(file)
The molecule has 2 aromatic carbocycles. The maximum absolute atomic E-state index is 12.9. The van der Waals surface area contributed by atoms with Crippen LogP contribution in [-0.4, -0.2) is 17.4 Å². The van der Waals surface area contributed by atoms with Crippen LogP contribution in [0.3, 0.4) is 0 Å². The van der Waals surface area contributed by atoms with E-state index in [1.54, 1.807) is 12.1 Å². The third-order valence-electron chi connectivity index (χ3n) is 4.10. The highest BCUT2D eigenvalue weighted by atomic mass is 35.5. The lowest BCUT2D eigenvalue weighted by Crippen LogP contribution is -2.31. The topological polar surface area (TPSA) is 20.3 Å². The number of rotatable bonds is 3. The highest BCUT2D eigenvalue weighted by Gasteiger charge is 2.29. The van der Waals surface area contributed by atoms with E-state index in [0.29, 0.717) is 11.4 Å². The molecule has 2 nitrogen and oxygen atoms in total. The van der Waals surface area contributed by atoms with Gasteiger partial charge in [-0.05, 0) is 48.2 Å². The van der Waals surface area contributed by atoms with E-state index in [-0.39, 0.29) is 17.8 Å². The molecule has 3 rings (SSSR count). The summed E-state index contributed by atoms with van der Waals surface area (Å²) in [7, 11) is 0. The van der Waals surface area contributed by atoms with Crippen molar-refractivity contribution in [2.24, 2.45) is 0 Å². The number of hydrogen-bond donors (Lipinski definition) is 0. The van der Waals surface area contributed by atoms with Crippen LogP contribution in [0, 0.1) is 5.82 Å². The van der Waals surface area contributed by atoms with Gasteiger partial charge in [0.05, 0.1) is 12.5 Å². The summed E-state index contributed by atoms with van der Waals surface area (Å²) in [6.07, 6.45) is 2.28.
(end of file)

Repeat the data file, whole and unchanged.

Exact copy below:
The molecule has 2 aromatic carbocycles. The maximum absolute atomic E-state index is 12.9. The van der Waals surface area contributed by atoms with Crippen LogP contribution in [-0.4, -0.2) is 17.4 Å². The van der Waals surface area contributed by atoms with Crippen LogP contribution in [0.3, 0.4) is 0 Å². The van der Waals surface area contributed by atoms with E-state index in [1.54, 1.807) is 12.1 Å². The third-order valence-electron chi connectivity index (χ3n) is 4.10. The highest BCUT2D eigenvalue weighted by atomic mass is 35.5. The lowest BCUT2D eigenvalue weighted by Crippen LogP contribution is -2.31. The topological polar surface area (TPSA) is 20.3 Å². The number of rotatable bonds is 3. The highest BCUT2D eigenvalue weighted by Gasteiger charge is 2.29. The van der Waals surface area contributed by atoms with E-state index in [0.29, 0.717) is 11.4 Å². The molecule has 2 nitrogen and oxygen atoms in total. The van der Waals surface area contributed by atoms with Gasteiger partial charge in [-0.05, 0) is 48.2 Å². The van der Waals surface area contributed by atoms with E-state index in [-0.39, 0.29) is 17.8 Å². The molecule has 3 rings (SSSR count). The summed E-state index contributed by atoms with van der Waals surface area (Å²) in [7, 11) is 0. The van der Waals surface area contributed by atoms with Crippen molar-refractivity contribution in [2.24, 2.45) is 0 Å². The number of hydrogen-bond donors (Lipinski definition) is 0. The van der Waals surface area contributed by atoms with Crippen LogP contribution in [0, 0.1) is 5.82 Å². The van der Waals surface area contributed by atoms with Gasteiger partial charge in [0.05, 0.1) is 12.5 Å². The summed E-state index contributed by atoms with van der Waals surface area (Å²) in [6.07, 6.45) is 2.28.